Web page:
Sunday, April 09, 2023

It's Kenya Kwanza's ball game to lose

Measurement is necessary for decision-making. How many people do you need to feed? Measure that. How many cows does it take to produce a tonne of milk? Measure that. How many people pay income tax and how many should be paying income tax? Measure that. Measurements, to the best of my knowledge and understanding, are meant to help in decision-making. Measurements, even measurements of certain male appendages, are not an end in and of themselves, save for narcissists and cheats.

The Jubilation (2013 to 2022) was fond of measurements, the bulk of which served as camouflage for failure. Especially measurements in percentages were its favourites. This or that is so and so per cent complete. It was a constant refrain, especially when it became clear that its achievements on the ground were hard to identify and whose effect was quite often negative. You would witness senior cabinet officials attending at some inauguration or launch or commissioning of some partially-completed project and percentages would be bandied about as proof of "development". It was disrespectfully dishonest.

The roots of the "per cent complete" malady can be traced to Mwai Kibaki's Vision 2030. While the initial Medium-Term Plans were largely well-executed, the measurements were tied to some reasonable expectation of value for money for citizens. Thika Superhighway, super-expensive as it was, served a concrete need for the people who lived along the corridor. It is not Kibaki's fault that it remains a half-finished transportation corridor, lacking comprehensive non-motorised infrastructure or mass transit options for the tens of thousands of its users. But, by and large, it is a success story by Kenyan standards.

The Nairobi Expressway will struggle to meet the same level of value for money that Thika Superhighway did. The same is true of the Standard Gauge Railway. In the long term, maybe, the two boondoggles will make a decent return, but not even the rosiest projections by the most generous infrastructure planners think that return will be made before the 2060s. But in order to hide its flaws, the Jubilation hurled a flurry of numbers at us. The numbers did nothing to hide the enormous economic cost that the new structures cost Kenya and Kenyans. Only a few well-connected fat cats will keep smiling all the way to the bank.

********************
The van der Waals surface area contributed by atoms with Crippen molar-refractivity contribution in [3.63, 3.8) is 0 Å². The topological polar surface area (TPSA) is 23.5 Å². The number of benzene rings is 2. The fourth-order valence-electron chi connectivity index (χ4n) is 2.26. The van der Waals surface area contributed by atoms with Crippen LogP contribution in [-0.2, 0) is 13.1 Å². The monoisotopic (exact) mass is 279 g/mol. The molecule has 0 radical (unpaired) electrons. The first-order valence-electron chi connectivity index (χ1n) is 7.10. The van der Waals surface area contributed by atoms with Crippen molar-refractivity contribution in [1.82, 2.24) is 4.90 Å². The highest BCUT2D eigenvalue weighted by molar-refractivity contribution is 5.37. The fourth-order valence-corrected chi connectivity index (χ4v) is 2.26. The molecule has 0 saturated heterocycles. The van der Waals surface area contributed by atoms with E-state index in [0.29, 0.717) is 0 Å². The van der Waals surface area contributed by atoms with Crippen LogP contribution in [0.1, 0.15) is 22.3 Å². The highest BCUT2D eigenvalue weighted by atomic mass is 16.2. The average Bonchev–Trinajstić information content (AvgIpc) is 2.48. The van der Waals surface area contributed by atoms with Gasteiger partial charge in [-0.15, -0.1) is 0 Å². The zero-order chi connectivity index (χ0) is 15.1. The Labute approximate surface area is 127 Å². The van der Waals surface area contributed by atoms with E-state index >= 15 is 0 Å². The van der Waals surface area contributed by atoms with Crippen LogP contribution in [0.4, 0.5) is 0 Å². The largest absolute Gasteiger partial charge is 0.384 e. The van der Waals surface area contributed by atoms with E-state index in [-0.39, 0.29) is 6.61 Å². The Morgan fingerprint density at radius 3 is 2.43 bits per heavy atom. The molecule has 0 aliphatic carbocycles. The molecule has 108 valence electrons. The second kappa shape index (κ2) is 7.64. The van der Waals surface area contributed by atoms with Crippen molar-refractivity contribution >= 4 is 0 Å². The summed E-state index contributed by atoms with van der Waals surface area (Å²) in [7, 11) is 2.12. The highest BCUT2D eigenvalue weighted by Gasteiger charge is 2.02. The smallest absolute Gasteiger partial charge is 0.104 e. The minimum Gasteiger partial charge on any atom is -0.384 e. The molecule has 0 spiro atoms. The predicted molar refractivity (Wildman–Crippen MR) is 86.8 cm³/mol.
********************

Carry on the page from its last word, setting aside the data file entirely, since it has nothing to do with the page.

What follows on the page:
It would be a mistake for Kenya Kwanza to adopt the bad habits of the Jubilation. The social media scorched earth war by some of its senior apparatchiks does not offer hope that Kenya Kwanza will try to do things a bit different. It is true that the economy Kenya Kwanza inherited was sabotaged sometime in 2015. It is also true that it inherited crippling debts and political uncertainty, especially given the indefatigable agitational pot-stirring by the defeated Azimio Tours, Safaris and Dynasts. But there was no excuse to saddle the National Executive with even greater uncertainty by hiring some of the least qualified senior policy-makers in twenty years.

Azimio will be pacified. That is inevitable. The administrative instability will prevail because some of the people given senior state appointments are not intelligent, qualified, capable or have the peoples' interests at heart. It is their administrative incompetence that will stymie efforts to right the economic ship of state, not the Azimio-sponsored cost-of-living protests. The logic of keeping these wastrels inside the tent pissing outside is straightforward but wrongheaded. When it becomes that they have been handed Range Rovers without the money to keep the juggernauts on the road, they will engage in reckless quick-money-minting schemes that will embroil them in multi-year corruption investigations. That is not a recipe for administrative predictability or economic success.

However, if they are kept on tight leashes and spanked whenever they get out of line, maybe, MAYBE, Kenya Kwanza can chart a path away from disaster. We may not escape short time growing pains, but maybe Kenya Kwanza can avert utter disaster. Only time will tell. Will Kenya Kwanza make the right choice or will it be distracted by the ineffectual Azimio shenanigans.

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